Sunday, 13 September 2015

Pleshey Castle Excavations 1959-1963 (2)

Pleshey Castle Excavations 1959-1963
Archive document ref.:  S/SEC/7/8
Transcription of papers


The appended interim reports describe the results of the 1959 season and of the training incidental to it. These have been written for the CBA and other interested bodies. A full report on the dig is in preparation: this will be complete in most respects and not merely an interim note. It will be described as a report on the first season's work at Pleshey, and as agreed, it will be published as a separate paper of 5,000 copies: the wide distribution and sale of these should make the work known and lay a firm foundation for future seasons. It is hoped that enough of the 5,000 will be sold to cover the greater part of the cost of printing, and should be priced accordingly.

The 1959 season was successful insofar as the aims of the excavation were achieved, and some degree of training was done with no great loss of archaeological information. Several volunteers show promise, and we hope that they will continue to come in future seasons and become more and more able to be given responsibility for sections of work.

The organisation of the dig want smoothly, thanks to the untiring efforts of Major and Mrs. Brinson. There were a few "teething" troubles in respect of the sheds, but this was an inevitable result of their being obtained at little or no cost. Arrangements for visitors were good, and they were well satisfied with the attention they were given for the price of their admission. Tools were in plentiful supply, and we did not run short of them even when our attendance of volunteers was at its maximum. Tea was supplied to all workers every afternoon. Morale and interest were high throughout, partly because of the excellent weather.

With greater publicity, we may expect a higher attendance next year, and with the same financial backing as we had in 1959, it should be possible to work on a larger scale. We propose an area excavation of the large building encountered in 1959, which will be the focus of public and volunteer interest; but it would be useful if we could undertake additionally some exploratory cuttings in other parts of the site, to pave the way for future area excavation. There are four areas of potential interest: THE MOTTE, which should be left until our financial footing is very sound, as it will be difficult to dig; THE MAIN PART OF THE UPPER BAILEY, where we may well do some large area excavation in the future on the big buildings which can be traced there; THE NORMAN BRIDGE ABUTMENT and "WELL", and THE LOWER BAILEY. One of the last two would be most suitable for our immediate objective and either would throw light on the Norman history of the site. Trial cuttings on the abutment area could be done with Mr. Tufnell's permission, but the Lower Bailey is in different ownership. If a separate excavation were undertaken it would have to be under the control of a paid assistant supervisor: I could not undertake the direction of both sites and train as well. A suitable person could be obtained for e reasonable sum of perhaps ten pounds per week, (this is considerably less than MOW- rates for assistants, which averages eighty pounds for the first month). We should have at least three workmen for heavy work as before- the 1959 dig could not have been completed without their help.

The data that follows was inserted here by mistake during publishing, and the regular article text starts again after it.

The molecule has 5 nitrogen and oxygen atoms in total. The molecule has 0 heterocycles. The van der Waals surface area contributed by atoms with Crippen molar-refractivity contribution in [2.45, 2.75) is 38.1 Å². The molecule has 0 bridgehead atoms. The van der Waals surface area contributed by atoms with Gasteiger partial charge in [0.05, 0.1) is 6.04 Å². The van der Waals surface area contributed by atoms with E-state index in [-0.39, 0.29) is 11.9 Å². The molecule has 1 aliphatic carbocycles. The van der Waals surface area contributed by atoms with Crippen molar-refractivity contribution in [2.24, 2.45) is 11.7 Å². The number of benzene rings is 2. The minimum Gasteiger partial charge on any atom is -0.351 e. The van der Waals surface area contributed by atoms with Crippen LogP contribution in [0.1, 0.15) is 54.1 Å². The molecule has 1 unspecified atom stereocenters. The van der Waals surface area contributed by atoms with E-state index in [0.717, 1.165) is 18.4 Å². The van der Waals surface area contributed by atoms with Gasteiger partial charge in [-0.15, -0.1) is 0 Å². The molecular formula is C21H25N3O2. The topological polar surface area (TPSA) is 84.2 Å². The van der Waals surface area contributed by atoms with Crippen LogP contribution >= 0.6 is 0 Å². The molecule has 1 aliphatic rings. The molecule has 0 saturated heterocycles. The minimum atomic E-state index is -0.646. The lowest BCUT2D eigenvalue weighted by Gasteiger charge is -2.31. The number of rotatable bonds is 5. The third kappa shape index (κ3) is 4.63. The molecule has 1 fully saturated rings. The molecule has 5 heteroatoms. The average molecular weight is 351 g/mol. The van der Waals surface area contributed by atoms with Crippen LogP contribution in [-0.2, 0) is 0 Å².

The principal recommendation is in respect of sheds. The ones supplied in 1959 were not very satisfactory; this did not cause much concern in the dry season of 1959, but they would not have been very satisfactory if the weather had been bad. Sheds for a dig of this scale should be large with adequate windows and with wooden floors, as normally supplied on Ministry excavations. They should be strong enough to keep dry and firm in any weather conditions, to safeguard records, finds and equipment. Either good sheds of this type should be hired or they should be bought. If future excavations at Pleshey (or any others of the Society) are contemplated, they would be a sound investment, and it is possible that Mr. Tufnell would allow them to remain on the site. If we are to take our training responsibilities seriously, there should be one large enough to accommodate all helpers for the purposes of indoor lectures and demonstrations, something in the size of a Nissen hut. There should be room in this for a small library, drawing space for instruction in pottery drawing, tables for the re-construction of pottery, etc., and chairs, etc., for lectures. Without such a building on the site we can never claim to be running a training school such as those organised under the auspices of University extra-mural departments; and the provision of such amenities would increase the chance of further or continuing grants for this purpose. Additionally there should be two smaller huts of good quality, one for the director and one for finds, and a shed of lesser quality for workman and volunteers' shelter. I hope these matters will be given consideration in planning the 1960 season. It will depend largely on how much money is available; it might be better to sacrifice paid labour if there is insufficient for good sheds, or to concentrate on one site without an assistant.

Signed P.A.RAHTZ. November, 1959

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